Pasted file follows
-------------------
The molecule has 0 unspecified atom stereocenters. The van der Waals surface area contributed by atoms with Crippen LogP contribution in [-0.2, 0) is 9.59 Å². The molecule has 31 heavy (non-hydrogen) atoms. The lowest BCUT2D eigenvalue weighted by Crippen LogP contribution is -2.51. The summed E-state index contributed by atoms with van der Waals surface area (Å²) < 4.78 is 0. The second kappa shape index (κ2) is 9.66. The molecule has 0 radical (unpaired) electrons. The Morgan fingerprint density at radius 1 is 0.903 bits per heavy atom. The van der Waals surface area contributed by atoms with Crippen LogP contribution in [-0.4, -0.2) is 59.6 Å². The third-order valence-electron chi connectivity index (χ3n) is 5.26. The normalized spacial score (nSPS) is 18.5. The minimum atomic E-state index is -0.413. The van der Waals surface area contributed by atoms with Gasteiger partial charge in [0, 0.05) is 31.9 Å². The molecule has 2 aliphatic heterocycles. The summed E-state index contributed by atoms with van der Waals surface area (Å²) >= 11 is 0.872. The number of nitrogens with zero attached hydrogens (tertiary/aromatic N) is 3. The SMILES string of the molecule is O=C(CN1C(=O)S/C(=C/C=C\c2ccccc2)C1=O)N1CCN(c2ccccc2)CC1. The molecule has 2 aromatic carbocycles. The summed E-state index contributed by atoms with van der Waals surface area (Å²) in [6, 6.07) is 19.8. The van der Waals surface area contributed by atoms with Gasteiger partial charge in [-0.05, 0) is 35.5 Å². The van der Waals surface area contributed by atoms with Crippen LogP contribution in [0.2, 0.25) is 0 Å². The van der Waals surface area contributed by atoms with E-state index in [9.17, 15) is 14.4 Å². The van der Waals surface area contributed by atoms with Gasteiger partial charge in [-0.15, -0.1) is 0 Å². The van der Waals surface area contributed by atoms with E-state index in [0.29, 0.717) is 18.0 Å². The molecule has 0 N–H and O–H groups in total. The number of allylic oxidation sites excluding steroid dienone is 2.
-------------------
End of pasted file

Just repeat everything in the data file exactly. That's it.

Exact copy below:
The molecule has 0 unspecified atom stereocenters. The van der Waals surface area contributed by atoms with Crippen LogP contribution in [-0.2, 0) is 9.59 Å². The molecule has 31 heavy (non-hydrogen) atoms. The lowest BCUT2D eigenvalue weighted by Crippen LogP contribution is -2.51. The summed E-state index contributed by atoms with van der Waals surface area (Å²) < 4.78 is 0. The second kappa shape index (κ2) is 9.66. The molecule has 0 radical (unpaired) electrons. The Morgan fingerprint density at radius 1 is 0.903 bits per heavy atom. The van der Waals surface area contributed by atoms with Crippen LogP contribution in [-0.4, -0.2) is 59.6 Å². The third-order valence-electron chi connectivity index (χ3n) is 5.26. The normalized spacial score (nSPS) is 18.5. The minimum atomic E-state index is -0.413. The van der Waals surface area contributed by atoms with Gasteiger partial charge in [0, 0.05) is 31.9 Å². The molecule has 2 aliphatic heterocycles. The summed E-state index contributed by atoms with van der Waals surface area (Å²) >= 11 is 0.872. The number of nitrogens with zero attached hydrogens (tertiary/aromatic N) is 3. The SMILES string of the molecule is O=C(CN1C(=O)S/C(=C/C=C\c2ccccc2)C1=O)N1CCN(c2ccccc2)CC1. The molecule has 2 aromatic carbocycles. The summed E-state index contributed by atoms with van der Waals surface area (Å²) in [6, 6.07) is 19.8. The van der Waals surface area contributed by atoms with Gasteiger partial charge in [-0.05, 0) is 35.5 Å². The van der Waals surface area contributed by atoms with Crippen LogP contribution in [0.2, 0.25) is 0 Å². The van der Waals surface area contributed by atoms with E-state index in [9.17, 15) is 14.4 Å². The van der Waals surface area contributed by atoms with Gasteiger partial charge in [-0.15, -0.1) is 0 Å². The van der Waals surface area contributed by atoms with E-state index in [0.29, 0.717) is 18.0 Å². The molecule has 0 N–H and O–H groups in total. The number of allylic oxidation sites excluding steroid dienone is 2.